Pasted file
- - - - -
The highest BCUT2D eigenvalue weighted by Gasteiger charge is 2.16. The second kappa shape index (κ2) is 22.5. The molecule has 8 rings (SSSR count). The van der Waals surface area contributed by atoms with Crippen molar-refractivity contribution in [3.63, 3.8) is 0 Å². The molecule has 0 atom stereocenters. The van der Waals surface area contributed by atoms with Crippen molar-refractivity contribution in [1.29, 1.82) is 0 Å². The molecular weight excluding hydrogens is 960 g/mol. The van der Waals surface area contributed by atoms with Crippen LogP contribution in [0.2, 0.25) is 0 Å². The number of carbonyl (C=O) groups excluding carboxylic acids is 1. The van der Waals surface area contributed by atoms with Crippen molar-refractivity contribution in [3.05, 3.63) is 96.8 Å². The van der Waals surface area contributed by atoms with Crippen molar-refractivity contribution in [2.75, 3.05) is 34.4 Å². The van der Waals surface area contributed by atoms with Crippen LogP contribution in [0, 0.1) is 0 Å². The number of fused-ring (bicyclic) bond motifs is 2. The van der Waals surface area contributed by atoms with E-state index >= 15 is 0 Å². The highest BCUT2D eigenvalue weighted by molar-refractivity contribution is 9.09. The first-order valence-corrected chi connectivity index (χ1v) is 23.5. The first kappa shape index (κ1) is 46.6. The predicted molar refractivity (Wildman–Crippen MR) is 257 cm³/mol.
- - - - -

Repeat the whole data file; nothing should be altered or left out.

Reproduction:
The highest BCUT2D eigenvalue weighted by Gasteiger charge is 2.16. The second kappa shape index (κ2) is 22.5. The molecule has 8 rings (SSSR count). The van der Waals surface area contributed by atoms with Crippen molar-refractivity contribution in [3.63, 3.8) is 0 Å². The molecule has 0 atom stereocenters. The van der Waals surface area contributed by atoms with Crippen molar-refractivity contribution in [1.29, 1.82) is 0 Å². The molecular weight excluding hydrogens is 960 g/mol. The van der Waals surface area contributed by atoms with Crippen LogP contribution in [0.2, 0.25) is 0 Å². The number of carbonyl (C=O) groups excluding carboxylic acids is 1. The van der Waals surface area contributed by atoms with Crippen molar-refractivity contribution in [3.05, 3.63) is 96.8 Å². The van der Waals surface area contributed by atoms with Crippen molar-refractivity contribution in [2.75, 3.05) is 34.4 Å². The van der Waals surface area contributed by atoms with Crippen LogP contribution in [0, 0.1) is 0 Å². The number of fused-ring (bicyclic) bond motifs is 2. The van der Waals surface area contributed by atoms with E-state index >= 15 is 0 Å². The highest BCUT2D eigenvalue weighted by molar-refractivity contribution is 9.09. The first-order valence-corrected chi connectivity index (χ1v) is 23.5. The first kappa shape index (κ1) is 46.6. The predicted molar refractivity (Wildman–Crippen MR) is 257 cm³/mol.